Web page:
What does it feel like to be transgender?
In the TED Talk spoken word “What it feels like to be transgender” by Lee Mokobe, (Lee) the author is talking about his experience of being a transgender man. The poem talks about him feeling out of place while praying in church. He says, “I asked Jesus to fix me, and when he did not answer I befriended silence in hopes that my sin would burn.” Lee feels shameful. He feels as if he is sinning in the Christian church; like he doesn’t belong. He was a tomboy who “…had snapback, toothless grin [and] used skinned knees as street cred”. “when I turned 12, the boy phase wasn’t deemed cute anymore. It was meant with nostalgic aunts… who reminded me that my kind of attitude would never bring a husband home, that I existed for heterosexual marriage and child-bearing”. The stereotypes and expectations of women that he didn’t want to live up to. At school kids already knew, and when he wasn’t ready, they opened the closet for him; calling him “’lesbian.’” Although that didn’t feel quite right either; he “was more boy than girl”. He didn’t hate his body; it just didn’t feel quite right. Being transgender is scary; his mother thinks “that I’ll die without a whisper, that I am a walking casket”. Being transgender feels as if you’re a spectacle, being looked at constantly; like “[you’re] the best attraction” in the exhibit. The suicide rate for transgender kids and adults keeps going up. Parents are scared for their kids. At the end of the poem he mentions “maybe I just don’t care”. I think he’s finally saying that he is now comfortable the way that he is, and that he has come to the point where other people’s opinions can’t bother him as much anymore. He has become content with himself, and in the end that’s the most important. One who is transgender may feel out of place, and feel like they don’t belong, but once one finds the right group of people they can become comfortable with themselves.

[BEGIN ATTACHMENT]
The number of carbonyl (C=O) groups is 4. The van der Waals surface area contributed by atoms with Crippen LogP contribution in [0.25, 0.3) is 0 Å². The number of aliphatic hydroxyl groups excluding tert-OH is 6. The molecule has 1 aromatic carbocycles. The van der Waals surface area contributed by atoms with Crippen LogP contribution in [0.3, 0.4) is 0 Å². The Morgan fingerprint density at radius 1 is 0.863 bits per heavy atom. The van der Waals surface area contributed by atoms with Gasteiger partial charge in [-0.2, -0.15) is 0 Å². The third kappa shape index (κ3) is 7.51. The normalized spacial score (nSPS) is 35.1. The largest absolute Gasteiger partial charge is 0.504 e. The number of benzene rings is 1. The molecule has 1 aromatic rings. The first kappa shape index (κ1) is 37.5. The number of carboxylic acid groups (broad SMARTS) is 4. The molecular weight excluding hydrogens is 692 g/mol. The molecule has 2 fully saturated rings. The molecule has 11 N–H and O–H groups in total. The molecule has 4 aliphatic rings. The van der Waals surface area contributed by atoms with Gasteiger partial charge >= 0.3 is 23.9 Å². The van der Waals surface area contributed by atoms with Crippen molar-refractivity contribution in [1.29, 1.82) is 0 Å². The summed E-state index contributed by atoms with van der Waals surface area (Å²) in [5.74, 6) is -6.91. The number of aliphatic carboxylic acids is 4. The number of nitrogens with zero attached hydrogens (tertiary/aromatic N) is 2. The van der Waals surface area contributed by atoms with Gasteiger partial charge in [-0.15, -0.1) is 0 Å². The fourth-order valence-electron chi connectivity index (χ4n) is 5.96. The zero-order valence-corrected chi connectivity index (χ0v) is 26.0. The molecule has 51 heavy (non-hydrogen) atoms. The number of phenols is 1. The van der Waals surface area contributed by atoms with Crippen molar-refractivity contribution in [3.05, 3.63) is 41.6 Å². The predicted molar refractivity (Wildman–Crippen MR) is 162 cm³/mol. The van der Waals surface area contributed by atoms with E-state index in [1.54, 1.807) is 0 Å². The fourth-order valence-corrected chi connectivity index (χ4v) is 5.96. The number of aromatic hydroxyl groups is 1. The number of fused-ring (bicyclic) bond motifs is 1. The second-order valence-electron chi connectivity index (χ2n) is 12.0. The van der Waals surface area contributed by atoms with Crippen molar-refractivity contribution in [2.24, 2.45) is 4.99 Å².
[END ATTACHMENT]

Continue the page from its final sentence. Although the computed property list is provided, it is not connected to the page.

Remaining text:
Lee, Mokobe. What it feels like to be transgender. May 2015. 12 March 2018.